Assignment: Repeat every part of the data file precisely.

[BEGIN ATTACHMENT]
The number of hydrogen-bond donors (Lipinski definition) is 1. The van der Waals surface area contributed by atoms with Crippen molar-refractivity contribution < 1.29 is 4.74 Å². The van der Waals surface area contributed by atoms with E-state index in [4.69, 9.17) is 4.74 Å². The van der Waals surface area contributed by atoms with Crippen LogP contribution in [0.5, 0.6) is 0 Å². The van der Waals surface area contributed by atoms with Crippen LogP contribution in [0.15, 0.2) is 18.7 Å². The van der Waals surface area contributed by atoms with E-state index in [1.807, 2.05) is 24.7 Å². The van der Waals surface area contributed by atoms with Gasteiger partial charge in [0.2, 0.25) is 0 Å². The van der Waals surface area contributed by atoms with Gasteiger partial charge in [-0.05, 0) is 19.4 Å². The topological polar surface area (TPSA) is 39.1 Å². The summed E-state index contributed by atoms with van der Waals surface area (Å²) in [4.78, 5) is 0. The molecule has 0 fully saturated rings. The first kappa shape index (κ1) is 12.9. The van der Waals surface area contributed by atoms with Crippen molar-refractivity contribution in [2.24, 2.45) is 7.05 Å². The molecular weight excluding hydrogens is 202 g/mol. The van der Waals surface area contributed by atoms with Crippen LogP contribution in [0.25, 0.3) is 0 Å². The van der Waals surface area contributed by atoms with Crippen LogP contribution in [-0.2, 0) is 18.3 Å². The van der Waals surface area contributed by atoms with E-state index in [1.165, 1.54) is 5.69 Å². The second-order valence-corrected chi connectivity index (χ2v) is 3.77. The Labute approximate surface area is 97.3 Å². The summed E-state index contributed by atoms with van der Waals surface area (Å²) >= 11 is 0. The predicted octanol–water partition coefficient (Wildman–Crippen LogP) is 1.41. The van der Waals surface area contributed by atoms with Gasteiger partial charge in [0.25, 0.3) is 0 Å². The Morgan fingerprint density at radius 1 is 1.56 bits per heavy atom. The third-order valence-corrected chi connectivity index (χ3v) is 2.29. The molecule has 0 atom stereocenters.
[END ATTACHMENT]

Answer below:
The number of hydrogen-bond donors (Lipinski definition) is 1. The van der Waals surface area contributed by atoms with Crippen molar-refractivity contribution < 1.29 is 4.74 Å². The van der Waals surface area contributed by atoms with E-state index in [4.69, 9.17) is 4.74 Å². The van der Waals surface area contributed by atoms with Crippen LogP contribution in [0.5, 0.6) is 0 Å². The van der Waals surface area contributed by atoms with Crippen LogP contribution in [0.15, 0.2) is 18.7 Å². The van der Waals surface area contributed by atoms with E-state index in [1.807, 2.05) is 24.7 Å². The van der Waals surface area contributed by atoms with Gasteiger partial charge in [0.2, 0.25) is 0 Å². The van der Waals surface area contributed by atoms with Gasteiger partial charge in [-0.05, 0) is 19.4 Å². The topological polar surface area (TPSA) is 39.1 Å². The summed E-state index contributed by atoms with van der Waals surface area (Å²) in [4.78, 5) is 0. The molecule has 0 fully saturated rings. The first kappa shape index (κ1) is 12.9. The van der Waals surface area contributed by atoms with Crippen molar-refractivity contribution in [2.24, 2.45) is 7.05 Å². The molecular weight excluding hydrogens is 202 g/mol. The van der Waals surface area contributed by atoms with Crippen LogP contribution in [0.25, 0.3) is 0 Å². The van der Waals surface area contributed by atoms with Crippen LogP contribution in [-0.2, 0) is 18.3 Å². The van der Waals surface area contributed by atoms with E-state index in [1.165, 1.54) is 5.69 Å². The second-order valence-corrected chi connectivity index (χ2v) is 3.77. The Labute approximate surface area is 97.3 Å². The summed E-state index contributed by atoms with van der Waals surface area (Å²) >= 11 is 0. The predicted octanol–water partition coefficient (Wildman–Crippen LogP) is 1.41. The van der Waals surface area contributed by atoms with Gasteiger partial charge in [0.25, 0.3) is 0 Å². The Morgan fingerprint density at radius 1 is 1.56 bits per heavy atom. The third-order valence-corrected chi connectivity index (χ3v) is 2.29. The molecule has 0 atom stereocenters.